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Lecture 6

Lecture 6: "Evolution & Ecology"

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Biology 2483A
Hugh Henry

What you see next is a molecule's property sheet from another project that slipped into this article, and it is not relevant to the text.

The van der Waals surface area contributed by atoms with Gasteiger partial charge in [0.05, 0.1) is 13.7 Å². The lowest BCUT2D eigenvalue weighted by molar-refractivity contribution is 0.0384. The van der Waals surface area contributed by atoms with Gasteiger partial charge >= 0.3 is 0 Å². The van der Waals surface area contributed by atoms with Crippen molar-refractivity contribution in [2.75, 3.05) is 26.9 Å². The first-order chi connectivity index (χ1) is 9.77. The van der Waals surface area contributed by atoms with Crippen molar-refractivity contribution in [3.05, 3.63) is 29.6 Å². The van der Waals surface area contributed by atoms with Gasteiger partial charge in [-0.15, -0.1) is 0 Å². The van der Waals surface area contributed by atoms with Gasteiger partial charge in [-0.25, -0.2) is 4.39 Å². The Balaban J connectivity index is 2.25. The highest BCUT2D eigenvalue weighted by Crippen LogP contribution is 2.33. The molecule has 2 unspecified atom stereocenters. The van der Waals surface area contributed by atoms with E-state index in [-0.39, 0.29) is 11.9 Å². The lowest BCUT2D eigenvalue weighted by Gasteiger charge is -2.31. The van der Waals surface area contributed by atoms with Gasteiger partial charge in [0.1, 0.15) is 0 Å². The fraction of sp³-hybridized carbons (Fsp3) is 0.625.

Ecology Lecture No. 6: Evolution & Ecology th Thursday September 27 , 2012 Case Study #1 (Trophy Hunting & Inadvertent Evolution): -Trophy hunting removes the largest and strongest males—the ones that would sire many healthy offspring. In one population, 10% of males were removed by hunting each year, the average size of males and their horns decreased over 30 years of study. Among other species, African elephants are poached for ivory; the proportion of the population that have tusks is decreasing. -Rock shrimp are all born male, and become females when they are large enough to carry eggs. Commercial harvesting takes the largest individuals, which are all females. Genes for switching sex at a smaller size became more common, resulting in more females, but smaller females lay fewer eggs. Introduction To Evolution: -Evolution can be viewed as genetic change over time or as a process of descent with modification. Biological evolution is change in organisms over time. Evolution can be defined more broadly as descent with modification. As a population accumulates differences over time and a new species forms, it is different from its ancestors. But the new species has many of the same characteristics as its ancestors, and resembles them. Mechanisms Of Evolution: -Natural selection, genetic drift, and gene flow can cause allele frequencies in a population to change over time. Phenotype: -A phenotype is an observable characteristic that is determined by the genotype. Individuals differ from one another in part because they have different alleles for genes. Mutation: -Different alleles arise by mutation or a change in DNA. Mutations can result from copying errors during cell division, mechanical damage, exposure to chemicals (mutagens) or high-energy radiation. The formation of new alleles is critical to evolution. If mutation did not produce new alleles, all members of a population would have identical genotypes and evolution could not occur. -Mutations are actually very rare. In a generation, one mutation would occur in every 10,000 to 1,000,000 copies of a gene. In one generation, mutation acting alone causes virtually no change in allele frequencies of a population. Recombination: -Recombination also produces different genotypes within a population. Offspring have combinations of alleles that differ from those of their parents. Types Of Natural Selection: -There are three types of natural selection: -Directional selection: Individuals at one phenotypic extreme are favored. -Stabilizing selection: Individuals with an intermediate phenotype are favored. -Disruptive selection: Individuals at both phenotypic extremes are favored. Genetic Drift: -Genetic drift occurs when chance events determine which alleles are passed to the next generation. It is significant only for small populations. The Effects & Consequences Of Genetic Drift: -Genetic drift has four effects on small populations: 1. It acts by chance alone, thus causing allele frequencies to fluctuate at random. Some may disappear, other may reach 100% frequency (fixation). 2. Because some alleles are lost, genetic variation of the population is reduced. Loss of genetic variation reduces the ability of the population to respond to changing environmental conditions. 3. Frequency of harmful alleles can increase, if the alleles have only mildly deleterious effects. Increase of harmful alleles can reduce survival and reproduction. 4. Differences between populations can increase. These effects are important for species that are near extinction. Gene Flow & Its Effects: -Gene flow describes when alleles move between populations via movement of individuals or gametes. Gene flow has two effects: 1. Populations become more similar. 2. New alleles can be introduced into a population. Natural Selection & Adaptation: -Natural selectio
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